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Culture pop

July 23, 2017

Culture Pop: A Saudi dressing-down


July 23, 2017

This week, in the deserted lanes of a heritage site in the tribal backwaters of Najd, a 100 miles from Riyadh, a young Saudi woman caused a conservative sandstorm. A video of her walking nonchalantly through the Ushaqir heritage village in a mini skirt and cropped top quickly went viral on Snapchat. The Directorate of Public Security, which obviously felt the public was threatened by this display of womanly flesh, disclosed on Twitter that “Khulood” was being questioned by the Riyadh police. Was this a very public protest against Saudi Arabia’s rigidly enforced dress code?

Social media seemed to think so – on both sides of the divide. Some vocal Saudis were deeply affronted by the woman’s immodesty and demanded she be tried in court. At the opposing end, feminists applauded a “brave woman” for standing up to the Saudi regime – though in reality she was released without being charged. The ‘offending’ video was apparently posted by a male guardian (women in the kingdom aren’t allowed to drive and need to be supervised while travelling).

If there is any other country that seems to police women so closely it is probably the very Islamic Republic of Iran. You would think that Saudi Arabia and Iran would have little to talk about if they ever sat at the same table but there is a misogynistic common ground between the sworn enemies. Both countries inflict forced veiling and a rigid dress code on their female citizens. For women, not being suitably enveloped in an abaya or head scarf in either country – and posting such images on the internet – can mean jail time, losing their job or even death threats.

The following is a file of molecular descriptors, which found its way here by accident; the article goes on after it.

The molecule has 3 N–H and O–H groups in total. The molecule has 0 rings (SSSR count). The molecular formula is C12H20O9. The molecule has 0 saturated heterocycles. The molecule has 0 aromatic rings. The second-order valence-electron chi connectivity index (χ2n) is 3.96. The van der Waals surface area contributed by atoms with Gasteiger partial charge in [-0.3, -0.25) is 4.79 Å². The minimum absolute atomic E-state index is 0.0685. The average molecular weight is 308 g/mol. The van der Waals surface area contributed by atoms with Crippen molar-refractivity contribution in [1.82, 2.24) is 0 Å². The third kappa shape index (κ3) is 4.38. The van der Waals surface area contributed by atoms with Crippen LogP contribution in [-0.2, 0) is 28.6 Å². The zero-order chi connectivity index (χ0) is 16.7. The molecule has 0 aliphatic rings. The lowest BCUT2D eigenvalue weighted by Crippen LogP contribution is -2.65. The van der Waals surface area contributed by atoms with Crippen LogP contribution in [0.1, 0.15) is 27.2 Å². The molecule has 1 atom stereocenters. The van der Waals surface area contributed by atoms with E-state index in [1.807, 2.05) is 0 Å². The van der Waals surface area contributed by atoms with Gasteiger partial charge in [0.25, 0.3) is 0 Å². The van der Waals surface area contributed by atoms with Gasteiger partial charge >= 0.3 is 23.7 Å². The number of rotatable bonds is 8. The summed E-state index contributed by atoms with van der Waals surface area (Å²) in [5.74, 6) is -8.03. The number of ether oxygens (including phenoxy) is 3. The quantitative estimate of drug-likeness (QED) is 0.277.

In April 2017, former Iranian national footballer Shiva Amini was reportedly banned after being photographed in shorts while abroad. Government statistics show that in 2014 alone 3.6 million women in Iran were arrested, warned or fined for their attire including being detained for wearing ripped jeans. When a picture of Malak Al-Shehri wearing a fairly modest calf-length dress on a street in downtown Riyadh was posted on social media there were tweets demanding her beheading.

The Khulood walkabout also generated discussions over how Western dignitaries like Melania and Ivanka Trump recently visited the kingdom with super blow-dried hair. One Twitter user crudely superimposed Ivanka Trump’s face onto the woman’s. “We have solved the problem,” read the tweet, shared over 2,000 times. More troubling was the fact that despite being the main instigator the male guardian was never questioned or charged. Moreover, once the issue of a public challenge to the establishment was defused the skirt was more or less skirted. Saudi writer Ibrahim Al-Munayif told his 40,000 Twitter followers that if everyone started disregarding the law as Khulood had done it would only lead to chaos. But it wasn’t the law that was at stake, it was the dissemination of the image on social media that was making the Saudi government look ineffective.

What is disturbing is that despite infantalising half its population to mention just one incursion, Saudi Arabia has retained a place on the UN Human Rights commission again this year. As UN Watch Director Hillel Neuer commented: “Electing Saudi Arabia to protect women’s rights is like making an arsonist the town fire chief.” There have of course been some improvements in recent years: women now have the right to vote and 20 percent of the Shura Council seats are reserved for them. More Saudi women graduate from university than men. This is not to say the situation is rosy. The male guardian system in particular is a major controlling mechanism; women need permission for almost anything including being released from prison.